Jungian Sandplay Therapy

The following article appears in the September 2004 issue of the Big Apple Parent Paper.

In the early 1950's, Carl Jung urged his protégée Dora Kalff to develop an approach in working with children. Out of Kolff's research came the integration of several psychological schools of thought leading to the birth of Jungian Sandplay Therapy. Although Sandplay therapy has long been valued as a treatment for both children and adults, it is particularly accessible to children. Walk into any Sandplay room and you'll see why.

Sandplay rooms are filled with miniatures that symbolically represent the world at large. Typically you will find animals (wild and domestic), people (varying ages and cultures), homes, vehicles, caves, dinosaurs, soldiers, trees, rocks, mythical and spiritual figures, bridges, fences, lighthouses etc. With little prompting, children seem to instinctively take the miniatures off the shelf and play with them in trays filled with actual sand (dry or wet). They tell stories; they create images; the sand, the tray, and the miniatures combine to engage the active imagination, launching a healing journey.

Why sand? Dora Kalff discovered something most parents already know intuitively - children love to play in the sand. Indeed sand is used ritually as a healing and grounding medium throughout the world. In Jungian terms, since sand mediates between the land and the water, it is seen as a bridge between the conscious and unconscious mind.

Sandplay is a non-directive modality that can be used as a non-verbal therapy or as an adjunct to verbal psychotherapy, which is typically how I use it in my practice. The beauty of Sandplay is in its uncanny ability to target what needs attention in the moment. This is especially useful for children do not have the layers of defenses that adults have developed over time. Therefore if a therapy can accurately target that which is creating an obstacle for growth and development in the present - treatment can be accelerated. Here is one case example.

A 9 year old child comes in for anger management. His life is punctuated by loss, trauma, and divorce. His trays depict many battles, no victors. There are so many miniatures flooding the tray, it's hard to decipher. The trays show us what his inner world looks like. He can't talk about his feelings because they are simply too chaotic. These trays go on for many months.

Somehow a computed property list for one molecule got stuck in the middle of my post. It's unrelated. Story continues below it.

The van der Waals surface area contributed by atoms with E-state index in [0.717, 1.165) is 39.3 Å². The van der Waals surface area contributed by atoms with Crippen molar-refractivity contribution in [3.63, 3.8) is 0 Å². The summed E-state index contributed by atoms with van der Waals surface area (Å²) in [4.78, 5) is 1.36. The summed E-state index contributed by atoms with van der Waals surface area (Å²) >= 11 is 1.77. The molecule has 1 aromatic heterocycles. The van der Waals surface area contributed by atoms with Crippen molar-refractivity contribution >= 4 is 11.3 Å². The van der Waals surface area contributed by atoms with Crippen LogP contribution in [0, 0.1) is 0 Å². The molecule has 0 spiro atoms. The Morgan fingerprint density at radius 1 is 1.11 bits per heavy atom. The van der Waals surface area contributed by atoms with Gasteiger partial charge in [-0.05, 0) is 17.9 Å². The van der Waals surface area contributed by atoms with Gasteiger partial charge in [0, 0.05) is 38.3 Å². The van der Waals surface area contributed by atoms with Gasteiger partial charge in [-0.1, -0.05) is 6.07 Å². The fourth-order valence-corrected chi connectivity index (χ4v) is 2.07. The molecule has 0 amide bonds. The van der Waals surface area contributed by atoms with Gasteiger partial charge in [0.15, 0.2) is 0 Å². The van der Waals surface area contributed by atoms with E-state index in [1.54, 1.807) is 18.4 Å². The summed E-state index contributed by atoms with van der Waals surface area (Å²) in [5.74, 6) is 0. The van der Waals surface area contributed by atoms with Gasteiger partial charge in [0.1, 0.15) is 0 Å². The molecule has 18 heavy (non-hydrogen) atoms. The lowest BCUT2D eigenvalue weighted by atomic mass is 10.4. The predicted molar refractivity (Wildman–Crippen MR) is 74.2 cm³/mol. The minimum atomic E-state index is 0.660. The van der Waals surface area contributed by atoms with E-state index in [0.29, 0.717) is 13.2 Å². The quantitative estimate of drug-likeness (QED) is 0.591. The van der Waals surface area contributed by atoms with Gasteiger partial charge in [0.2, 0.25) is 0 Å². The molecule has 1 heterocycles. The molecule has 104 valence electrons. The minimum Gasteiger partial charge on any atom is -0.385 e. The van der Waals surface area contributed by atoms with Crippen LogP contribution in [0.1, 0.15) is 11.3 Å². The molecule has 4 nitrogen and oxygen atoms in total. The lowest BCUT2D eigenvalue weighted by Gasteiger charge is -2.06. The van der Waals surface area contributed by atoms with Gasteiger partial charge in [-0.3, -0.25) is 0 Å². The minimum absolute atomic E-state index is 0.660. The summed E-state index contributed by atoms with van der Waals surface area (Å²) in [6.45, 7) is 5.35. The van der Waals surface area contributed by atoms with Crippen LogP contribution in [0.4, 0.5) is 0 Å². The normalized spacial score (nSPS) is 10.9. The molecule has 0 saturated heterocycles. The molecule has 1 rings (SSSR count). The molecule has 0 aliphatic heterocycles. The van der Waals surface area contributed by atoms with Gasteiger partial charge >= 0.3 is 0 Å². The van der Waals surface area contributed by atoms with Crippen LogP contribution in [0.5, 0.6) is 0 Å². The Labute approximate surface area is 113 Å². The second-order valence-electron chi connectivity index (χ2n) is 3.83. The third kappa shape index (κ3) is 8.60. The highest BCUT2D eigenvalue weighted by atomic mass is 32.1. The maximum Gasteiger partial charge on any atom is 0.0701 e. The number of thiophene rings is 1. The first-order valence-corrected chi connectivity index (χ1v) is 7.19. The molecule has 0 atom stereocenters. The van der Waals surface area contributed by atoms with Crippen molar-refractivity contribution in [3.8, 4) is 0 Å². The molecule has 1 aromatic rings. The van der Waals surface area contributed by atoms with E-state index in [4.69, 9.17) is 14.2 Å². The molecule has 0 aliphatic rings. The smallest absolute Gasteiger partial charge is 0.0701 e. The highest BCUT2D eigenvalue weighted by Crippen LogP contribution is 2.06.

The initial role of the therapist in this case is to help hold the child's inner experience, to witness it accurately with him. Once the chaos and pain can be seen, they become less frightening and a shift becomes possible. In this process, we see how the trays themselves are containing vessels, the trays communicating what is not available to his conscious mind, especially at such a young age. Typically, children can not articulate what is making them anxious. There may be an underlying anxiety that is not yet "known" or there may be pre-verbal anxiety. In these situations, talk therapy may not get to the source of the anxiety which is one of the reasons why a non-verbal therapy like Sandplay can be so effective.

As time passes, his trays begin to differentiate. There is less flooding, more separation, less chaos and a clearer sense of self emerges. Out of this process, this child becomes more communicative (although still very private), better able to manage social situations in an appropriate manner, and less angry with his mom. In fact, he learns (once again) to lean on mom and trust her ability to help him manage the challenges of his life. This child made important strides during a particular period of his life. Were all issues resolved? Possibly. Possibly not. What is clear, however is that the work he did freed him up to attend to his developmental tasks allowing him to move forward at a time when he was stuck.

In closing, Sandplay therapy is getting recognized in a more formal manner since 911. Researchers at Columbia University are documenting its value. After 911, school social workers and guidance counselors were desperate to find effective means of treatment for trauma. As clinician and collateral providers learned about sandplay, its efficacy in helping children and teens identify, process, and contain their fears, grief, and anxieties through symbolic expression became evident. As a result, Sandplay emerged as a treatment of choice both for its capacity to heal and it's gentleness.

Now more than 17 schools in lower Manhattan (and the entire school district of Montclair, NJ) officially use Sandplay and have found it to be useful for a wide range of issues from trauma to learning disabilities, from language delays to normative developmental stress.

To find out more about Sandplay therapy or to locate a Sandplay therapist in your area visit: www.sandplayusa.org.